## wow talk about leaving people hanging

hah, sorry about that. 17 hours to go and i disappear! i did not win *grin* the contest really went all topsy turvy when they released the results. everyones score got worse and the people got rearranged. more than a few (myself included) people said their best result was not selected. I fell to sub 100. The winner was someone who moved up a lot, and i heard from at least 1 person in the forums that they had a better score than the winner but it wasnt selected.

Why did this happen? well, probably due to the size of the data. it was a really small sample. It was also possibly due to some deliberate sampling the contest runners did (where certain things weren't expressed in the training data) but really sometimes it's just bad luck too. But that still leaves me in a great position. i've not rested in the time between then and now. I've been applying the stuff i've learned. honed the code. improved the "Fitness" test.

Ah yes, so i experimented with all kinds of ways to score results.... ways to test the results, fit the results...etc. Right now the thing i think is best is to bag the data. train on the 63% of the data (and do the linear algebra for fitting on that). score on the 32%. use the score to evaluate your accuracy of the that stack and modify the weight the stack as it gets added to the final answer. I also score (fitness test) it by the same method i mentioned previously (self similar scoring) as well as a final modification I made the correlation coefficient's calculation internally. this last one is the big and since it does no harm to share, i'll do that.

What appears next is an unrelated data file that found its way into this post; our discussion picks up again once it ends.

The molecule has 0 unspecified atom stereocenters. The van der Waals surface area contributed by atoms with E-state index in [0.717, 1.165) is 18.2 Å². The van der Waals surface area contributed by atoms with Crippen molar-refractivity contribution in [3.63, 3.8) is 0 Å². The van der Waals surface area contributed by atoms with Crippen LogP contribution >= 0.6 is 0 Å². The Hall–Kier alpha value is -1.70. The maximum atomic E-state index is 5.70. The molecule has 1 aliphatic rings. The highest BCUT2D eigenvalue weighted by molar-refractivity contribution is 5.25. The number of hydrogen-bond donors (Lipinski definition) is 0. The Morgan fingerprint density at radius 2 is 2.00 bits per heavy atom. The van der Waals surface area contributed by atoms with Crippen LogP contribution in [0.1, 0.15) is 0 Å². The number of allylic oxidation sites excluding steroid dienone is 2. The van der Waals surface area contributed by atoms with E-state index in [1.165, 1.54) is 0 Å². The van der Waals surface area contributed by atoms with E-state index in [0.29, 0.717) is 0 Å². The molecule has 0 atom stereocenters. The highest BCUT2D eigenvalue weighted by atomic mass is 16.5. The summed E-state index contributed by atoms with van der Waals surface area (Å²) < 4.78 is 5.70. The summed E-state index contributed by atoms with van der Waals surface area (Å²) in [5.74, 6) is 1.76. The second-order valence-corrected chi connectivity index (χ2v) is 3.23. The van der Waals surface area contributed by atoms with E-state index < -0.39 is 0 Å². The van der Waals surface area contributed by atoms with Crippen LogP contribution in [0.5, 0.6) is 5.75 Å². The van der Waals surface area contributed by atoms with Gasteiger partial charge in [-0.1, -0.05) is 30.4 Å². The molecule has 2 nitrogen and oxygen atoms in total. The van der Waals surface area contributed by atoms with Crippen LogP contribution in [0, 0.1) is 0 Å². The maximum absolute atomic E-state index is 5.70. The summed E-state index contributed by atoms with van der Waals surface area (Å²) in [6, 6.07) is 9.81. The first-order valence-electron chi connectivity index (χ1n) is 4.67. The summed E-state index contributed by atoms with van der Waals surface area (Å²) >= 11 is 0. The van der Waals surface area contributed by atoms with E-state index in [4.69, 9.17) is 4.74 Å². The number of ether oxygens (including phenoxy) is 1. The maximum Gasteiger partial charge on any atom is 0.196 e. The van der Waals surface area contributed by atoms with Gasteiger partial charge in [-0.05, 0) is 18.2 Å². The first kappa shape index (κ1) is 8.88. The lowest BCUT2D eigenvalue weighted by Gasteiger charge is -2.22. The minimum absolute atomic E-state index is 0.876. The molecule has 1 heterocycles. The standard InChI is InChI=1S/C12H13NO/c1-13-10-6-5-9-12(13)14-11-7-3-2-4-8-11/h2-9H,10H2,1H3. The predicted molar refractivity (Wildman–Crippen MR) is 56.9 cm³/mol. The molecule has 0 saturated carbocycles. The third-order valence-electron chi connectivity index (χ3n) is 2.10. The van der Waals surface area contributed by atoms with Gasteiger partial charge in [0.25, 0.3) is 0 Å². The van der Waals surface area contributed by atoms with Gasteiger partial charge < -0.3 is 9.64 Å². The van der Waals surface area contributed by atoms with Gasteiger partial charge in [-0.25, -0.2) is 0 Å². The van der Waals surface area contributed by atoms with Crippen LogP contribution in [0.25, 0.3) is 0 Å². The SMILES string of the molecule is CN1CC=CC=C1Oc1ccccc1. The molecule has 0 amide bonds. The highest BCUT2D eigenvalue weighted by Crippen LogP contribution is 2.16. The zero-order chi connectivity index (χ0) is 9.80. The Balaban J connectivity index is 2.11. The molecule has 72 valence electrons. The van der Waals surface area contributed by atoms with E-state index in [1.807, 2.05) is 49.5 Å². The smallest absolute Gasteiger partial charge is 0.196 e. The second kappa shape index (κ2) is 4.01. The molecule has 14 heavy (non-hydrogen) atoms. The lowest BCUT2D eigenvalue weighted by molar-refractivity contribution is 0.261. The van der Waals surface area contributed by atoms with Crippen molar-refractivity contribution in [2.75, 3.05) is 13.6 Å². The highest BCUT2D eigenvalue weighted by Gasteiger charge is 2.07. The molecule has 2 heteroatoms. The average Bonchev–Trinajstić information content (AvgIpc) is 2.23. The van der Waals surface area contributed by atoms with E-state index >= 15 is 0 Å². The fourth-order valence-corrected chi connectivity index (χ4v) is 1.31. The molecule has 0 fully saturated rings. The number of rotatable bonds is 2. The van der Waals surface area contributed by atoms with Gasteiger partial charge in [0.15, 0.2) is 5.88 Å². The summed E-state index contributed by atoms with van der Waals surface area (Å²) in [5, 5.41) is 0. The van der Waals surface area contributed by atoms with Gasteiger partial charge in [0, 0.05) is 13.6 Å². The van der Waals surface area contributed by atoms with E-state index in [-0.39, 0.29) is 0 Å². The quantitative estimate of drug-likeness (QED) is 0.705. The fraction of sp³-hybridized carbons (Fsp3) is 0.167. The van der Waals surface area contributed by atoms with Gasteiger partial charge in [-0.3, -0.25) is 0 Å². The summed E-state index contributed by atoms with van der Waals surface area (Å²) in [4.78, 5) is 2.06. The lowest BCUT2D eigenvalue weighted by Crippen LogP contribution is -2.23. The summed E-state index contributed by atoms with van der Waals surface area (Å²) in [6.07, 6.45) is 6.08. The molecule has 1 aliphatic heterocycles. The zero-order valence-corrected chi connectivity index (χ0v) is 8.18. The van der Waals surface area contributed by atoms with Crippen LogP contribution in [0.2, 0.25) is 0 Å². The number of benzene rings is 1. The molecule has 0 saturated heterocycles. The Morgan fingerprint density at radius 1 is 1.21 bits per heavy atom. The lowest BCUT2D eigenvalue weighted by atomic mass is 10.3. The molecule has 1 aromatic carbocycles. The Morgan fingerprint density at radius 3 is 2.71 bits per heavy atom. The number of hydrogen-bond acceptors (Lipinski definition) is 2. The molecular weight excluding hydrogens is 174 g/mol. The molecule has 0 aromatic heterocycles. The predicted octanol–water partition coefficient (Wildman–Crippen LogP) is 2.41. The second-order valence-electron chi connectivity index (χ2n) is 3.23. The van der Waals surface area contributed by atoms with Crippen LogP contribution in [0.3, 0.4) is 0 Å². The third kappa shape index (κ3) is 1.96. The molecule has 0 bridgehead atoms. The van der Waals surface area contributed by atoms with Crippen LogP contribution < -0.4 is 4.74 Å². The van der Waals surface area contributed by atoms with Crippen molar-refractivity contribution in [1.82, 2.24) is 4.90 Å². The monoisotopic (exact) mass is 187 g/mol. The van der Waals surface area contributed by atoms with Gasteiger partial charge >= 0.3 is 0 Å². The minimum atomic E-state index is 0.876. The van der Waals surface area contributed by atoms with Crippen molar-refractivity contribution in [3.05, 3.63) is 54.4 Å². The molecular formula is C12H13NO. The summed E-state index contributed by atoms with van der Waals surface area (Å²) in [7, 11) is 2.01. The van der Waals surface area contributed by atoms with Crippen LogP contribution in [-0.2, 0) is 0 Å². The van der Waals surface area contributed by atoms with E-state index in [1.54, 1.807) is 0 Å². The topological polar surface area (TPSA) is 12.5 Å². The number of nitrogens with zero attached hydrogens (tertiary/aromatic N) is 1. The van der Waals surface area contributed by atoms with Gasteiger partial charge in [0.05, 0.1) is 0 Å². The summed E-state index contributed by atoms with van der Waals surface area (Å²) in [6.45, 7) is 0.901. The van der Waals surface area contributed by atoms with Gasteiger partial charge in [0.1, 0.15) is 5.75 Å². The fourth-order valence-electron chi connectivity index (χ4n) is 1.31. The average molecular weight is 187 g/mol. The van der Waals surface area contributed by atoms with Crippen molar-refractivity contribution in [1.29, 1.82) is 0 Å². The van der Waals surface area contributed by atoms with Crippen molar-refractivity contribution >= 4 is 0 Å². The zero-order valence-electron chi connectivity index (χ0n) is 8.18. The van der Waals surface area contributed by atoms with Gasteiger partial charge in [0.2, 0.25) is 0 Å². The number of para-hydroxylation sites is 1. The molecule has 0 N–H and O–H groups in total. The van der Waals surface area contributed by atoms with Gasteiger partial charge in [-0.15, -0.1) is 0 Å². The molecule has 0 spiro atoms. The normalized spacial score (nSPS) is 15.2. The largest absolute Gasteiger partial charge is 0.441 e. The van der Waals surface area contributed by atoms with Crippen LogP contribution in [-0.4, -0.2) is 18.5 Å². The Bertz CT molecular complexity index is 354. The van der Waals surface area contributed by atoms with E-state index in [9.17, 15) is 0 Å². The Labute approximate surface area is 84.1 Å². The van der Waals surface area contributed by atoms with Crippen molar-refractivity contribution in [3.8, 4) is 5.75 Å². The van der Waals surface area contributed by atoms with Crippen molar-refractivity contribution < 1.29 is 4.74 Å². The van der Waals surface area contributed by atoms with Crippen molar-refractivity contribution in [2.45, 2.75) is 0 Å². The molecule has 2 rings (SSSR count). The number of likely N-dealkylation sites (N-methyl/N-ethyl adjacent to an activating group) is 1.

Normal Pearson correlation coefficient https://en.wikipedia.org/wiki/Pearson_correlation_coefficient basically takes a sum of all (x - avg(x))*(y -avg(y)) where x is the prediction and y is the answer. it then divides by the number of elements and divides again by the standard deviation of x and standard deviation of y. (multiplied together) My change is to leave that. then also do a 2nd calculation on the squared of (x - avg(x))*(y -avg(y)). then divide that by the number of elements and divide that by the variance of x and y again multiplied together (aka standard deviation squared). I take that result and multiply it by the original value. this new value is my "true" coefficient. or at least close to the truth.

I actually left out a step.. i dont allow any value to be over 1. so if it does go over 1 i invert it. dont ask me why but this seems to be best.... that is .5 coefficient is roughly equal to 2 overall (in terms of value for analysis) .33 = 3 ..etc. so when i multiply the two numbers together they are already in <= 1 state. I also tend to do an Absolute value on the original coefficient since negative or positive will get adjusted by the linear algebra (the squared is always positive).

So that's the skinny. that works best (at least so far). when i dont do that i get random over fittings to the training data.... spikes that 1 value here or there that correlate that make it look better than it actually is. The squaring deals with that. using cubes and higher powers might help, but after trying cubes in there, i saw no real value-add.

what am i using this stuff for? stock analysis :)